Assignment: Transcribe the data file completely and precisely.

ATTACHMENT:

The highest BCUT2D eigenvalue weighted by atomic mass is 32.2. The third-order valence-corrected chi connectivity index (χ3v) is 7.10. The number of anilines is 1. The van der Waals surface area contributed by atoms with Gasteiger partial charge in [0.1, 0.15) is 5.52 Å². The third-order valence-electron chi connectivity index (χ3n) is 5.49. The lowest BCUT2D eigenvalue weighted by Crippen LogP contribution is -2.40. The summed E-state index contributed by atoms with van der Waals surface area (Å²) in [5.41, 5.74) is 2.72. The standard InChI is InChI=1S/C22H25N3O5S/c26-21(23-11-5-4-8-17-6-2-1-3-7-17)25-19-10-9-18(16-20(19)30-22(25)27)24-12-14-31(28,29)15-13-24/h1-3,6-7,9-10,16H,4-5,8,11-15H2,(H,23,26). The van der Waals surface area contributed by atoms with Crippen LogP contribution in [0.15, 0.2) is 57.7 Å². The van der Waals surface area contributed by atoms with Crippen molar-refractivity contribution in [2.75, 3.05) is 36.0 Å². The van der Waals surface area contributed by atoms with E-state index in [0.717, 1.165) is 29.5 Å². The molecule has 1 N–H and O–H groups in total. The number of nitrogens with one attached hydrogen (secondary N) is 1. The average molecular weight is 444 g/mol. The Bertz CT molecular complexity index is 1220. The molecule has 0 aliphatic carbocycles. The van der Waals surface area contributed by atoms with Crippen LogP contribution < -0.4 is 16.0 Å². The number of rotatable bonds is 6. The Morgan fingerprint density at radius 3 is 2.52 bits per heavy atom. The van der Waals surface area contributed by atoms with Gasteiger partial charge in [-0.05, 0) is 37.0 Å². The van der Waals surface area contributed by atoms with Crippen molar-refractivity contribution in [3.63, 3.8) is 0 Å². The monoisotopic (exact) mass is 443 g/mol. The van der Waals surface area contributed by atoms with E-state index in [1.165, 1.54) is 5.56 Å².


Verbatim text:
The highest BCUT2D eigenvalue weighted by atomic mass is 32.2. The third-order valence-corrected chi connectivity index (χ3v) is 7.10. The number of anilines is 1. The van der Waals surface area contributed by atoms with Gasteiger partial charge in [0.1, 0.15) is 5.52 Å². The third-order valence-electron chi connectivity index (χ3n) is 5.49. The lowest BCUT2D eigenvalue weighted by Crippen LogP contribution is -2.40. The summed E-state index contributed by atoms with van der Waals surface area (Å²) in [5.41, 5.74) is 2.72. The standard InChI is InChI=1S/C22H25N3O5S/c26-21(23-11-5-4-8-17-6-2-1-3-7-17)25-19-10-9-18(16-20(19)30-22(25)27)24-12-14-31(28,29)15-13-24/h1-3,6-7,9-10,16H,4-5,8,11-15H2,(H,23,26). The van der Waals surface area contributed by atoms with Crippen LogP contribution in [0.15, 0.2) is 57.7 Å². The van der Waals surface area contributed by atoms with Crippen molar-refractivity contribution in [2.75, 3.05) is 36.0 Å². The van der Waals surface area contributed by atoms with E-state index in [0.717, 1.165) is 29.5 Å². The molecule has 1 N–H and O–H groups in total. The number of nitrogens with one attached hydrogen (secondary N) is 1. The average molecular weight is 444 g/mol. The Bertz CT molecular complexity index is 1220. The molecule has 0 aliphatic carbocycles. The van der Waals surface area contributed by atoms with Crippen LogP contribution < -0.4 is 16.0 Å². The number of rotatable bonds is 6. The Morgan fingerprint density at radius 3 is 2.52 bits per heavy atom. The van der Waals surface area contributed by atoms with Gasteiger partial charge in [-0.05, 0) is 37.0 Å². The van der Waals surface area contributed by atoms with Crippen molar-refractivity contribution in [3.63, 3.8) is 0 Å². The monoisotopic (exact) mass is 443 g/mol. The van der Waals surface area contributed by atoms with E-state index in [1.165, 1.54) is 5.56 Å².